There is financial noise everywhere.
Everyone knows about CNBC and Bloomberg. They know about the Wall Street Journal, Fortune, Forbes, Money and a whole host of magazines that want to tell you what you should know. They all have smart people talking about important events.
Often I see really smart people who disagree with each other. Those disagreements make it hard to know who to believe. The most frustrating part of it all is that most of the financial news stories I read want me to believe that what they say actually matters to me.
They don’t even know me. How can they be so sure that I need to pay attention to them?
I remember years ago having an investor call me for advice. He wanted to get out of everything because he was convinced that the stock market was going down. I asked him to bring in a statement of what he owned so we could have a better conversation about his concerns. When reading his statement, I realized that he didn’t own any stocks. All he was invested in were bonds.
He had been listening to the news and it sounded so bad that he couldn’t take it anymore even though he had no exposure to the thing everyone was worried about. That’s like not eating corn because of the recent scare in the hog market. They are both commodities, but that’s about where the similarities end.
Back in the old days, the ‘80s, there was still limited access to the investing world and the financial news seemed to provide more substance and less entertainment. Thanks to the access everyday workers have to the financial markets through their retirement plans and through the mutual fund markets, almost everyone has access to the financial markets.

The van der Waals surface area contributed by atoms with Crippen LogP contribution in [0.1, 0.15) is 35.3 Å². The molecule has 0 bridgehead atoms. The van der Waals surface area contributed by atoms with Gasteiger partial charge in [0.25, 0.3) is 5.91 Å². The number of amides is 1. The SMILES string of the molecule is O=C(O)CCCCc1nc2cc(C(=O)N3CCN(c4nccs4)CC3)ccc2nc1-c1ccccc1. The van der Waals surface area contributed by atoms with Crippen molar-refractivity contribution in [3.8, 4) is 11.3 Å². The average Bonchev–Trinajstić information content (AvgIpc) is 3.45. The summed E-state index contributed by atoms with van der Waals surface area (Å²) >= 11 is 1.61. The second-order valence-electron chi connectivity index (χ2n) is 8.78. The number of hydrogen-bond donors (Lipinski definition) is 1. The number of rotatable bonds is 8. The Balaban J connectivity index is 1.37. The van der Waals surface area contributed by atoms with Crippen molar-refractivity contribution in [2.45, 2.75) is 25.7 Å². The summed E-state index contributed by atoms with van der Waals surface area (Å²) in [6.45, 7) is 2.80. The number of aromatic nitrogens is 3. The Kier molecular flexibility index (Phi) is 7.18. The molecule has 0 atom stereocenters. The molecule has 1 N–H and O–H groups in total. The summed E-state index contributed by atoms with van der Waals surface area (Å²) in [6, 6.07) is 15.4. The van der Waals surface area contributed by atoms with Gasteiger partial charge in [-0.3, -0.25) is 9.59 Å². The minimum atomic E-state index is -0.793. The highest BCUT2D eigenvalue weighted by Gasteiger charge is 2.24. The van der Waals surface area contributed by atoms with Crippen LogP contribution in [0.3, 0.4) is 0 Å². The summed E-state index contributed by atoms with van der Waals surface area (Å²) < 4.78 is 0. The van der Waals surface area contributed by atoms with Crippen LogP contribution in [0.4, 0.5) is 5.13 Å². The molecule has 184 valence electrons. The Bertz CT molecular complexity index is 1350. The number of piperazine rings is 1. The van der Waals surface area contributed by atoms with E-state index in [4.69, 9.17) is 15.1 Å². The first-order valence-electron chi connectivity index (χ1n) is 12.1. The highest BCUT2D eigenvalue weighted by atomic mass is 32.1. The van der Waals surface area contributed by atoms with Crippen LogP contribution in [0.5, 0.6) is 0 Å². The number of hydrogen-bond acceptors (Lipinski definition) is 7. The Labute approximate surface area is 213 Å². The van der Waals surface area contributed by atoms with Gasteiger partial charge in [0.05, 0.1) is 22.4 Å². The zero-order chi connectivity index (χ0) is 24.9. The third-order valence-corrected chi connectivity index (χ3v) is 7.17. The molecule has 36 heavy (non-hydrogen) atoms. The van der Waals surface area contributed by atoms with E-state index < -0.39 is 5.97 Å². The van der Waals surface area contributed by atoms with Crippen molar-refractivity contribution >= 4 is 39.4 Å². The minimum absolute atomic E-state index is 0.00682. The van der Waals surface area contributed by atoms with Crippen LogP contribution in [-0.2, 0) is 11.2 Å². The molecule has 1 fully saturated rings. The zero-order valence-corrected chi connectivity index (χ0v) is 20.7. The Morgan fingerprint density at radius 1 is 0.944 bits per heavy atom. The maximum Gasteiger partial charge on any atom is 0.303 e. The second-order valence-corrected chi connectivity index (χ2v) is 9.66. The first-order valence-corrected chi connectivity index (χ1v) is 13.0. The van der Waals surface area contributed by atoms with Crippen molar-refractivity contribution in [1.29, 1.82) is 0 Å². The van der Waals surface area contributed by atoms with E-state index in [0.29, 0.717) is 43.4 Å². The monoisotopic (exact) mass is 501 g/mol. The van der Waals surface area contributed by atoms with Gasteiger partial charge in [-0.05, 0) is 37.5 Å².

With that access comes interest and with that interest comes competition for your attention. And with that competition comes a lot of financial entertainment pretending to be news. There is a lot of white noise out there that gets in the way of making good financial decisions.
Maria Sharapova is one of the great tennis players of all time. She has won the career Grand Slam and has five major championships to her credit. Over the past 10 years she has consistently been ranked in the top 10 tennis players and rated as high as No. 1. She is also known for her high octane grunt when she hits the ball and the fact that she can double fault her serve at very inopportune times. She has a ritual of facing away from the tennis court between points to give herself a moment to refocus on what is important. She said that it is too easy to get distracted from what you are supposed to be doing and to let other people control the tempo and direction of your game.
It is crucial to stay focused on what is important to you. You can’t know everything. Just because everything matters doesn’t mean everything matters to you. Determine where you need to focus your effort and energy and then fight all that noise out there that is trying to take you away from where you need to be.
Scott Reed is CEO of investment advisory firm Hardy Reed in Tupelo. Contact him at (662) 823-4722 or firstname.lastname@example.org.